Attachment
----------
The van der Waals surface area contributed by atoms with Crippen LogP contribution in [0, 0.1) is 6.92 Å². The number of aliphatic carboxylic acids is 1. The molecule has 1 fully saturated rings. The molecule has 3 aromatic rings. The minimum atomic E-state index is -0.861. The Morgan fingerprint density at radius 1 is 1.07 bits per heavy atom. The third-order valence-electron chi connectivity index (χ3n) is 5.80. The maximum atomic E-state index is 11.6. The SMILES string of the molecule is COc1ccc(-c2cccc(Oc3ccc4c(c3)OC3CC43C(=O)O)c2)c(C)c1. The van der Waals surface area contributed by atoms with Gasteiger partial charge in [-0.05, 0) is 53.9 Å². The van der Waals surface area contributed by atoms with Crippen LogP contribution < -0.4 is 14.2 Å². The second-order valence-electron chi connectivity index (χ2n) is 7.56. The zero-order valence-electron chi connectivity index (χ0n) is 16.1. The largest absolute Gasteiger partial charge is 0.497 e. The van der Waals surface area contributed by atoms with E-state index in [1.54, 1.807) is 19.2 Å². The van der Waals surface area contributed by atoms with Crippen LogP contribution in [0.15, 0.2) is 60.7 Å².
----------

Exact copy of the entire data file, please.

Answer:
The van der Waals surface area contributed by atoms with Crippen LogP contribution in [0, 0.1) is 6.92 Å². The number of aliphatic carboxylic acids is 1. The molecule has 1 fully saturated rings. The molecule has 3 aromatic rings. The minimum atomic E-state index is -0.861. The Morgan fingerprint density at radius 1 is 1.07 bits per heavy atom. The third-order valence-electron chi connectivity index (χ3n) is 5.80. The maximum atomic E-state index is 11.6. The SMILES string of the molecule is COc1ccc(-c2cccc(Oc3ccc4c(c3)OC3CC43C(=O)O)c2)c(C)c1. The van der Waals surface area contributed by atoms with Gasteiger partial charge in [-0.05, 0) is 53.9 Å². The van der Waals surface area contributed by atoms with Crippen LogP contribution < -0.4 is 14.2 Å². The second-order valence-electron chi connectivity index (χ2n) is 7.56. The zero-order valence-electron chi connectivity index (χ0n) is 16.1. The largest absolute Gasteiger partial charge is 0.497 e. The van der Waals surface area contributed by atoms with E-state index in [1.54, 1.807) is 19.2 Å². The van der Waals surface area contributed by atoms with Crippen LogP contribution in [0.15, 0.2) is 60.7 Å².